Forum for Science, Industry and Business

Sponsored by:     3M 
Search our Site:

 

The Nitrogen Puzzle in the Oceans

05.11.2013
Nitrogen isotope effects by anammox deciphered.

A team of scientists from the Max Planck Institute for Marine Microbiology, the University of Basel, and Radboud University Nijmegen has now revealed the details of an important microbial process regulating the global nitrogen budget in the oceans. They present their results in the Proceedings of the National Academy of Sciences of the United States of America.


Schematic view of nitrogen net gain and loss in the ocean. Max Planck Institute for Marine Microbiology


Bioreactor with anammox enrichment culture.
Boran Kartal, Radboud University Nijmegen

Every organism needs nitrogen to survive and grow

Many organisms do not have the ability to obtain nitrogen from molecular nitrogen (N2), the major component in the atmosphere. They do not have the nitrogen fixation pathway – and have to rely on supply of nitrogen that has been fixed by others. The availability of fixed nitrogen, in the form of ammonium, nitrite and nitrate, consequently often limits primary production in the environment (one of the reasons why many fertilizers are rich in fixed nitrogen).

However, there are microbial processes that convert fixed nitrogen back to N2 (production of energy instead of growth). Scientists call this process loss of fixed nitrogen, because it removes the important fixed nitrogen from the environment, and thereby limits primary productivity (i.e. production of biomass). These nitrogen-loss processes, which are carried out by different types of microbes, include the reduction of nitrogen compounds like nitrate and nitrite, the oxidation of ammonium, and a process that combines nitrite and ammonium to form N2, the anaerobic ammonium oxidation (anammox).

In the water column of the ocean, these nitrogen-loss processes are most prominent in water bodies, known as oxygen minimum zones (OMZs), where dissolved oxygen (O2) is rapidly consumed almost to completion. There is major concern that such OMZs will expand in the future due to climate change, which could have a massive impact on the amount of nitrogen lost from the marine realm, affecting the primary productivity in the ocean.

For these reasons, it is important to know which microbial process is responsible for what part of the observed nitrogen-loss, and where this process happens within OMZs.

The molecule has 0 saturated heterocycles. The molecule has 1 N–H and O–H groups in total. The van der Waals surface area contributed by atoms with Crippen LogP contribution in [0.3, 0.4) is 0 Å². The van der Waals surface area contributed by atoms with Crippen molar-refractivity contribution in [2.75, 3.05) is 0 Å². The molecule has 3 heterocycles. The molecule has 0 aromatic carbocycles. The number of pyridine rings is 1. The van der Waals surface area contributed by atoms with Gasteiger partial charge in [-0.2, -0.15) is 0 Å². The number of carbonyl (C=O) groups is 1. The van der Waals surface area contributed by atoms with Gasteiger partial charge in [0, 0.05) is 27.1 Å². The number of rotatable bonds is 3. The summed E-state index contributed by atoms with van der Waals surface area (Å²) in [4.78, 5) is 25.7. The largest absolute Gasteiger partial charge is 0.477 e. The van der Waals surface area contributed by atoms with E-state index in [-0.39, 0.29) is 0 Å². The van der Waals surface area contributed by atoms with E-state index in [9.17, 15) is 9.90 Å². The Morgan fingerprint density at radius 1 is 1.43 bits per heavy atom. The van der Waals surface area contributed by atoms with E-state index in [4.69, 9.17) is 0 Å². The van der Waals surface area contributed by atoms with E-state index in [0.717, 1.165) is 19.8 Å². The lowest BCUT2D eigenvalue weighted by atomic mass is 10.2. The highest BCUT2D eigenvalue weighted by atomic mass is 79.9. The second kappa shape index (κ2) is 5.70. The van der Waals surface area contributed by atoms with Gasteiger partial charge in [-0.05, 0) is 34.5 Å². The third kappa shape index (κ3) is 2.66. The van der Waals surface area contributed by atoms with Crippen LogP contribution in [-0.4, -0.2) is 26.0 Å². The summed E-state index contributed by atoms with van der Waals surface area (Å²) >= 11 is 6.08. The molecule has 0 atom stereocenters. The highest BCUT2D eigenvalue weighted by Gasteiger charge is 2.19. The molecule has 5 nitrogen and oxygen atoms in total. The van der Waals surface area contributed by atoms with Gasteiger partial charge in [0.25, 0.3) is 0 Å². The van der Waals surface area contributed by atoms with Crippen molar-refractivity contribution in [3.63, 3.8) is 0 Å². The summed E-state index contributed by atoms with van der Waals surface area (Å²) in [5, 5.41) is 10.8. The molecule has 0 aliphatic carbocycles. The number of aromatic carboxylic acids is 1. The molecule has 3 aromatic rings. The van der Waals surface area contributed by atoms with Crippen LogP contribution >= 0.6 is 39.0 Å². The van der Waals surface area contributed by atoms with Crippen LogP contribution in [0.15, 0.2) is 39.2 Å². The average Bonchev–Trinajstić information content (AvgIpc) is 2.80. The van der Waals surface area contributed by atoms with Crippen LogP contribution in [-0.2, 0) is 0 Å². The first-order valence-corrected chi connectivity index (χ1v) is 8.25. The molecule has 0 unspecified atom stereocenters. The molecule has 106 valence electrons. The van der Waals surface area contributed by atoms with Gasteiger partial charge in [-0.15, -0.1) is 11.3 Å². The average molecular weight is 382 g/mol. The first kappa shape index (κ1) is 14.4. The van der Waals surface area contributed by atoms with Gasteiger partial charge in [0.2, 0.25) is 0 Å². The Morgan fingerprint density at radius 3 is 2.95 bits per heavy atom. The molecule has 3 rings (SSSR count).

Found: The missing piece to solve the N isotope puzzle

Prof. Dr. Ben Brunner, one of the three main authors, explains: “We can answer this question with the help of stable nitrogen isotopes, by looking at the ratio between the stable isotopes 15N and 14N in the different pools of fixed N and in the produced N2, because different microbial processes leave different N isotope fingerprints; some prefer the light isotope 14N over the heavier isotope 15N, and others do the opposite.” Dr. Sergio Contreras, a (paleo) biogeochemist interested in the past and future of the Nitrogen cycling, continues: “However, the prerequisite to decipher the N isotope signatures in the environment is to know the isotope fingerprint of the individual nitrogen-loss processes”. Prof. Dr. Moritz Lehmann, isotope biogeochemist from the University of Basel, adds: “ This is where so far, there was a gaping hole in our knowledge. The isotope effects of one major N-loss process, namely anammox, were unknown, and previous N-isotope based assessments of fixed N loss rates in the global ocean may have been severely biased.”

Dr. Boran Kartal, microbiologist at Radboud University Nijmegen, explains: “We used the highly enriched cultures that are available in our laboratory to determine the nitrogen isotope effects of anammox bacteria. Our findings show that the isotope effects induced by anammox can explain isotope signatures observed in the OMZs, which are very important primary production sites in the oceans.”

Prof. Dr. Marcel Kuypers, director at the Max Planck Institute, summarizes: “This missing piece of information is of utmost importance to solve the nitrogen isotope puzzle, not only because anammox is an important process in OMZs, but also because anammox simultaneously affects the nitrogen isotope composition of all nitrogen pools of interest: it converts ammonium and nitrite to N2 and nitrate.”

Through their joint effort the scientists were able to decipher the intricate isotope fingerprint of anammox. Their results, published in the Proceeding of the National Academy of Sciences of the United States of America, reconcile so far mysterious N isotope patterns from OMZ, and provide the missing piece to solve the nitrogen isotope puzzle for fixed N-loss from the environment.

Further Information
Prof. Dr. Marcel Kuypers, +49 421 2028602, mkuypers@mpi-bremen.de
Prof. Dr. Ben Brunner, +45 871 56586, benobru@gmail.com